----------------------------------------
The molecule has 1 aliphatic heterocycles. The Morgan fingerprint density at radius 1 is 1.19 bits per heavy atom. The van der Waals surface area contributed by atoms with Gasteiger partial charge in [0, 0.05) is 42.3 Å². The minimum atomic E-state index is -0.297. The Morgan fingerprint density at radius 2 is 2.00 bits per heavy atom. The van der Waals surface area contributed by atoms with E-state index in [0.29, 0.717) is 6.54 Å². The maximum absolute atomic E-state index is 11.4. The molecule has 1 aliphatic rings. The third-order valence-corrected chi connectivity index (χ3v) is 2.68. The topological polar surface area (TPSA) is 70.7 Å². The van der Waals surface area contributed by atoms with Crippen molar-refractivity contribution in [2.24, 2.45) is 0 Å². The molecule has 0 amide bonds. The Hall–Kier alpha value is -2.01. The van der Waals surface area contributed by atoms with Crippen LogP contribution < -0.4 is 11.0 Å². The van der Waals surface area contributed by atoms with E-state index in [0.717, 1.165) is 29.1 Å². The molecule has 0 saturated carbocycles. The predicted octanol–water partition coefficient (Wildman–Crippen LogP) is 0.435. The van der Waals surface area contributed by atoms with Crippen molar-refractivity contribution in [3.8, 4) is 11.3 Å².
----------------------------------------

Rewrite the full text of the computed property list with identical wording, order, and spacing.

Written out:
The molecule has 1 aliphatic heterocycles. The Morgan fingerprint density at radius 1 is 1.19 bits per heavy atom. The van der Waals surface area contributed by atoms with Gasteiger partial charge in [0, 0.05) is 42.3 Å². The minimum atomic E-state index is -0.297. The Morgan fingerprint density at radius 2 is 2.00 bits per heavy atom. The van der Waals surface area contributed by atoms with E-state index in [0.29, 0.717) is 6.54 Å². The maximum absolute atomic E-state index is 11.4. The molecule has 1 aliphatic rings. The third-order valence-corrected chi connectivity index (χ3v) is 2.68. The topological polar surface area (TPSA) is 70.7 Å². The van der Waals surface area contributed by atoms with Crippen molar-refractivity contribution in [2.24, 2.45) is 0 Å². The molecule has 0 amide bonds. The Hall–Kier alpha value is -2.01. The van der Waals surface area contributed by atoms with Crippen LogP contribution < -0.4 is 11.0 Å². The van der Waals surface area contributed by atoms with E-state index in [0.717, 1.165) is 29.1 Å². The molecule has 0 saturated carbocycles. The predicted octanol–water partition coefficient (Wildman–Crippen LogP) is 0.435. The van der Waals surface area contributed by atoms with Crippen molar-refractivity contribution in [3.8, 4) is 11.3 Å².